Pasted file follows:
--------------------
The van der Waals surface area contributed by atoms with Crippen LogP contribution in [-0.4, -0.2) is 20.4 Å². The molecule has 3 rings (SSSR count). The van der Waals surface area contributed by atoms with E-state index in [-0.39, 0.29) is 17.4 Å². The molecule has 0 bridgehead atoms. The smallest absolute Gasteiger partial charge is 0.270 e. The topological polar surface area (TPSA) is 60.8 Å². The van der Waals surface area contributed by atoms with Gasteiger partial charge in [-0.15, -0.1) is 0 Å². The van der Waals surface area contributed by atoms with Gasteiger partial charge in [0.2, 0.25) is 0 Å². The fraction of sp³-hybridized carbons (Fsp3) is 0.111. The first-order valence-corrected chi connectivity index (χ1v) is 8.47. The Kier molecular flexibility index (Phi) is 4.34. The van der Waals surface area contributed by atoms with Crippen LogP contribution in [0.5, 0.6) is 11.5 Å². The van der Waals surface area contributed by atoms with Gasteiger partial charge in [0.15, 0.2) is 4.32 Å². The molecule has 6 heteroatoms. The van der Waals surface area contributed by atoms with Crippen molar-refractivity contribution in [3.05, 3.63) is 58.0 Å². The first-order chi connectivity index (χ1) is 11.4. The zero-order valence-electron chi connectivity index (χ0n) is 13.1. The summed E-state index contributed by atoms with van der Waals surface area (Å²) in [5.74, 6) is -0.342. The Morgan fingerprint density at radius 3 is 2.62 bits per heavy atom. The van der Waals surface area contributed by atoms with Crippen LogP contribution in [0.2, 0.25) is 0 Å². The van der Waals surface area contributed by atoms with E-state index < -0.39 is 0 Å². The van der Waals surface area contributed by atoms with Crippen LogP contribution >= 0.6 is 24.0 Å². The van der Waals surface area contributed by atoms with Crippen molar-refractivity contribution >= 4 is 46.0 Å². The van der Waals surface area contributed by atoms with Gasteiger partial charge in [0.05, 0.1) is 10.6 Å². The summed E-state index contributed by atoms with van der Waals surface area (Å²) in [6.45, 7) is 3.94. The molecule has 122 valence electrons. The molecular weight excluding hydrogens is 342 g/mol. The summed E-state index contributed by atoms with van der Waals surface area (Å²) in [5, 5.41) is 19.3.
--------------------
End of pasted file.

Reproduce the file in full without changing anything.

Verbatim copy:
The van der Waals surface area contributed by atoms with Crippen LogP contribution in [-0.4, -0.2) is 20.4 Å². The molecule has 3 rings (SSSR count). The van der Waals surface area contributed by atoms with E-state index in [-0.39, 0.29) is 17.4 Å². The molecule has 0 bridgehead atoms. The smallest absolute Gasteiger partial charge is 0.270 e. The topological polar surface area (TPSA) is 60.8 Å². The van der Waals surface area contributed by atoms with Gasteiger partial charge in [-0.15, -0.1) is 0 Å². The van der Waals surface area contributed by atoms with Gasteiger partial charge in [0.2, 0.25) is 0 Å². The fraction of sp³-hybridized carbons (Fsp3) is 0.111. The first-order valence-corrected chi connectivity index (χ1v) is 8.47. The Kier molecular flexibility index (Phi) is 4.34. The van der Waals surface area contributed by atoms with Crippen LogP contribution in [0.5, 0.6) is 11.5 Å². The van der Waals surface area contributed by atoms with Gasteiger partial charge in [0.15, 0.2) is 4.32 Å². The molecule has 6 heteroatoms. The van der Waals surface area contributed by atoms with Crippen molar-refractivity contribution in [3.05, 3.63) is 58.0 Å². The first-order chi connectivity index (χ1) is 11.4. The zero-order valence-electron chi connectivity index (χ0n) is 13.1. The summed E-state index contributed by atoms with van der Waals surface area (Å²) in [5.74, 6) is -0.342. The Morgan fingerprint density at radius 3 is 2.62 bits per heavy atom. The van der Waals surface area contributed by atoms with Crippen LogP contribution in [0.2, 0.25) is 0 Å². The van der Waals surface area contributed by atoms with E-state index < -0.39 is 0 Å². The van der Waals surface area contributed by atoms with Crippen LogP contribution >= 0.6 is 24.0 Å². The van der Waals surface area contributed by atoms with Crippen molar-refractivity contribution >= 4 is 46.0 Å². The van der Waals surface area contributed by atoms with Gasteiger partial charge in [0.05, 0.1) is 10.6 Å². The summed E-state index contributed by atoms with van der Waals surface area (Å²) in [6.45, 7) is 3.94. The molecule has 122 valence electrons. The molecular weight excluding hydrogens is 342 g/mol. The summed E-state index contributed by atoms with van der Waals surface area (Å²) in [5, 5.41) is 19.3.